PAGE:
TSA defends searches of children, elderly, amid fresh complaints
After an elderly traveler complained of experiencing indignities at the hands of the TSA, the question arises: When do invasive searches become too invasive?
The Transportation Security Administration (TSA) is the object of a new round of Internet outcry, this time because of the search of 95-year-old Lena Reppert. A complaint filed after the incident claimed that the TSA insisted she remove her adult diaper. A similar protest followed the pat-down of a 6-year-old girl, which was caught on video and rapidly distributed via Internet.Skip to next paragraph
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TSA officials responded to both complaints the same way. “We have reviewed the circumstances involving this screening and determined that our officers acted professionally and according to proper procedure,” they said.
That “procedure” is the source of the problem, say critics. Since unveiling the new scanners and pat-downs in November, the TSA has made a few revisions to their policies affecting children under 12. They receive a "modified" version of the pat-down, and, as of last week, will be patted down less frequently.
“The search is the very definition of ‘security theater’ – it looks like the agency is doing something, but it accomplishes nothing,” wrote Fred Cate, distinguished professor at the Indiana University Maurer School of Law, in an open letter to Congress written shortly after the new pat-down and screening policies were announced last year.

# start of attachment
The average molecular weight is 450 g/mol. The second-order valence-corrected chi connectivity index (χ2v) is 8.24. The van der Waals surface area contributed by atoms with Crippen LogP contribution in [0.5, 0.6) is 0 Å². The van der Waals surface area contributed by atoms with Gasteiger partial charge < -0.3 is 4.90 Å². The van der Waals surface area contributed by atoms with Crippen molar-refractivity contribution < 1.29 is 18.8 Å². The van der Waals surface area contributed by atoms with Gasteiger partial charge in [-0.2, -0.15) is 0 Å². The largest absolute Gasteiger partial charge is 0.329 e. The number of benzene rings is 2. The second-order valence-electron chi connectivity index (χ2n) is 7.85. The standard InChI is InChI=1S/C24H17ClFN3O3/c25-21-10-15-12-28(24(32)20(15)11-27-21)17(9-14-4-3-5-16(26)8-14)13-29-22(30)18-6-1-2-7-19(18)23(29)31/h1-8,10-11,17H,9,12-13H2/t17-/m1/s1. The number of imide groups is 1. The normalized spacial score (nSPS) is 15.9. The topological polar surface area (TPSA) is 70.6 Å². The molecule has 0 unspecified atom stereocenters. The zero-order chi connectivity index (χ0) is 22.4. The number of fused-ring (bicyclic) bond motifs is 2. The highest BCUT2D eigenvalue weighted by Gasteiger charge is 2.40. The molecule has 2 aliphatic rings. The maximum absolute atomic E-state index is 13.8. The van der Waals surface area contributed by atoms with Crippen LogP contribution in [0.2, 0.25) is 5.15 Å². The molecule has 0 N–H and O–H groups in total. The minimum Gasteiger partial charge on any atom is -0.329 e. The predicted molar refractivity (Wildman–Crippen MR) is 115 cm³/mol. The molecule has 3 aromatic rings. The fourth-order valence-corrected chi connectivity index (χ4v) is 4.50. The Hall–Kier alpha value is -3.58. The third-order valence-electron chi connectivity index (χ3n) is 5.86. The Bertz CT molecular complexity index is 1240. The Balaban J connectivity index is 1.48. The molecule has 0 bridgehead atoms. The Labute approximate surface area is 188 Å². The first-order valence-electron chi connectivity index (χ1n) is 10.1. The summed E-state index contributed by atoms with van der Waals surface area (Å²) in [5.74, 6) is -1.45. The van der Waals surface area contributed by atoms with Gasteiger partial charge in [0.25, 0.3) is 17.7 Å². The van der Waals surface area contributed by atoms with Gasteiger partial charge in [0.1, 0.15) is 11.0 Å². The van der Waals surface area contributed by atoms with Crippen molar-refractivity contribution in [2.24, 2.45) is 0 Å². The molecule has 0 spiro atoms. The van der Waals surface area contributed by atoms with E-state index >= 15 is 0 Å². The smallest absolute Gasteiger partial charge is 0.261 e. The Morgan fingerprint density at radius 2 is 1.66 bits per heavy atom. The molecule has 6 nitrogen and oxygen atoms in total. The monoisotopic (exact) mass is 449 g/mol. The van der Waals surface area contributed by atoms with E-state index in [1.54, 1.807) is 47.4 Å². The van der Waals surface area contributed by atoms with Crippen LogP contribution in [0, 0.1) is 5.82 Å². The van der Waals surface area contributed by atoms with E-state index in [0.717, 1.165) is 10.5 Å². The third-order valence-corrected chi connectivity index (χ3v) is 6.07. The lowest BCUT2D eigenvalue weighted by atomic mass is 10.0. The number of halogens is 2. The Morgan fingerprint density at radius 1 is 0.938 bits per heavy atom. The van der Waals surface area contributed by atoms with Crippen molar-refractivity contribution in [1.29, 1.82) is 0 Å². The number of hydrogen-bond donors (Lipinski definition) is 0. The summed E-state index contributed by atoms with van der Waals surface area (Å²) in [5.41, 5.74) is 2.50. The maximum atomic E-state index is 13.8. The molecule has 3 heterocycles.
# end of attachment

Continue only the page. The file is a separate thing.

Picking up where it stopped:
Who gets patted down?
When asked by a Monitor reporter in November why grandmothers are not exempt from screenings, TSA Administrator John Pistole said, “I hope no grandmother would ever be ... a suicide bomber, [but] there have been two 64-year-olds who have committed suicide attacks.... Where do you draw the line?"
Less than 3 percent of airline passengers get patted down, says the TSA. That includes individuals who cannot be screened by the 500 imaging machines in use at 78 airports, either because they are unable stand upright long enough or because they have a prosthetic or other medical device that the machines cannot interpret.
“Targeting travelers with medical devices seems especially cruel,” noted Professor Cate, who directs both the Center for Applied Cybersecurity Research and the Center for Law, Ethics, and Applied Research in Health Information at Indiana University, in his letter. “It is a fine way to greet a veteran who has lost a limb in the service of his or her country or a cancer survivor who has fought a long and disabling war ... to say, ‘We appreciate your sacrifice, and now we are going to delay and embarrass you every time you fly.’ “
Some passengers have characterized the pat-downs as invasive or abusive, saying they felt “molested” and “violated” by the procedure.